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Nassau Police spent $315M in OT in 6 years, comptroller report says

Nassau County Comptroller George Maragos, above, released an

Nassau County Comptroller George Maragos, above, released an audit Monday that found the Nassau police department exceeded its overtime budget by $96 million in a six-year period ending in 2014. Photo Credit: Howard Schnapp

The Nassau County Police Department exceeded its overtime budget by $96 million over a six-year period ending in 2014, according to an audit released Monday by the county comptroller.

Police overtime from 2009 to 2014 totaled $315.2 million, which was 44 percent higher than the $218.9 million budgeted and the result of budgeting issues, inadequate record keeping, shortfalls in anticipated savings measures and complex union rules, according to the audit by Comptroller George Maragos.

Acting Police Commissioner Thomas Krumpter called Maragos’ audit a “total failure” and a “personal attack” on the police department.

Krumpter said it ignored issues such as a workforce reduction of about 500 officers in the same time period, which he said saves the county about $140 million annually and contractual obligations such as minimum-staffing mandates.

“Based on the audit, one can only conclude that the comptroller is either incompetent, biased or has a political agenda,” Krumpter said in an 18-page response in which he also called Maragos “unethical.”

Maragos denied any bias and said many of Krumpter’s assertions were “irrelevant” and his comments “disappointing.”

“This discussion should be on the facts and we should all be focused on making the department more efficient . . . not personal insults, that doesn’t serve the public,” Maragos said.

Maragos said in an interview, the police department needs “a better management structure in place with better tools for the precincts to coordinate and schedule overtime with feedback to senior officers.”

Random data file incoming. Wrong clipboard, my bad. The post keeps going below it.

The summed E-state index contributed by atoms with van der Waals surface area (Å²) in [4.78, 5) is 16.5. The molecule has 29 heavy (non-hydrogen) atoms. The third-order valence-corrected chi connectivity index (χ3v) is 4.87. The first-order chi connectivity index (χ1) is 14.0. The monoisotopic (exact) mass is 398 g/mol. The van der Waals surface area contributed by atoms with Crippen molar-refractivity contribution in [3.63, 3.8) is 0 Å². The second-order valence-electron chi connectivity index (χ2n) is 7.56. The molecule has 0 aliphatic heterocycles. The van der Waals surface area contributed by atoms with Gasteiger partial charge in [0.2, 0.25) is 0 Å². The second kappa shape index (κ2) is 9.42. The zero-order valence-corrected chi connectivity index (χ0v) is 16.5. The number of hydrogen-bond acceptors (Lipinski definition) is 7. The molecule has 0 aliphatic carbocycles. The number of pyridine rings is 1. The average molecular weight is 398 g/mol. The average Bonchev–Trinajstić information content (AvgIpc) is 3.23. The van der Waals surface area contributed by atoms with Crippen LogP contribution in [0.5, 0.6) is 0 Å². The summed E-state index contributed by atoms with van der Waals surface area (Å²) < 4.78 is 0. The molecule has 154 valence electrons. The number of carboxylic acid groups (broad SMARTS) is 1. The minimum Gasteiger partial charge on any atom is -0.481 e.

The audit recommends the department consolidate and update minimum-staffing requirements into one document distributed to all commanding officers, develop a standard computer roll call format, and hire an outside consultant to perform a cost-benefit analysis on current workforce rules.

Krumpter said the comptroller’s audit demonstrated a lack of understanding of police operations and ignored information provided by his department.

For example, Krumpter said, one of the recommendations made in the audit called for the department to develop a standard computerized roll call format across all commands. But Krumpter said the department has already started rolling out that system and told that to the auditors but it was not included.

“He wanted to write a sensationalist report,” Krumpter said. “You can manage overtime or you can manage head count. The comptroller totally failed to recognize that work rules in this department drives overtime; we have no choice. This entire audit was about him grabbing a headline.”

County Executive Edward Mangano said he hadn’t yet reviewed the report, but he was comfortable with the level of police overtime spending.

“I would ask the comptroller to take another look at the police commissioner’s facts that he’s presenting here, so the people of Nassau County have a full understanding of what the costs are associated with the police and what the savings are.”

Legis. Laura Curran (D-Baldwin), ranking member of the Public Safety Committee, in a statement called it “unfortunate” that Maragos and Krumpter are “at odds” and blamed the overtime increases on police precinct consolidation, that trimmed the precincts from 8 to 5.

“Yes, consolidation won savings from decreased head count, but failed to deliver on the promise that there would be no impact on police operations,” Curran said. “With better management controls and new hires, it is reasonable to expect and demand that overtime expense decrease.”

Krumpter also said two of the auditors on Maragos’ staff participated with him in “adversarial” contract talks for the Civil Service Employees Association and therefore shouldn’t have done the audit. The CSEA represents the police department’s 911 operators.

CSEA president Jerry Laricchiuta said the two Maragos staffers were not involved in negotiations.

“I think it’s irresponsible and shows bad judgment by an acting commissioner because we’re not adversarial by virtue of negotiating,” Laricchiuta said.

Audit findings

*The department didn’t provide to auditors “quantifiable evidence” that it saved money on overtime as a result of several cost-savings initiatives the department implemented in 2013. They included expediting police academy classes and limiting overtime for federal task forces and for arrests and details.

*The department failed to provide auditors with a summary of union-mandated minimum staffing requirements, which accounted for more than 55 percent of overtime in 2014.

*The department’s roll call documents are manually altered using “inconsistent formats,” making it “difficult to verify the reasons for overtime.”

*Police officers did not testify in 57.6 percent of the cases in which they were subpoenaed to appear in court, which cost county taxpayers about $4.5 million annually in overtime from 2011-2013. Officers are contractually entitled to a minimum of four hours of overtime when subpoenaed, even if they don’t testify.

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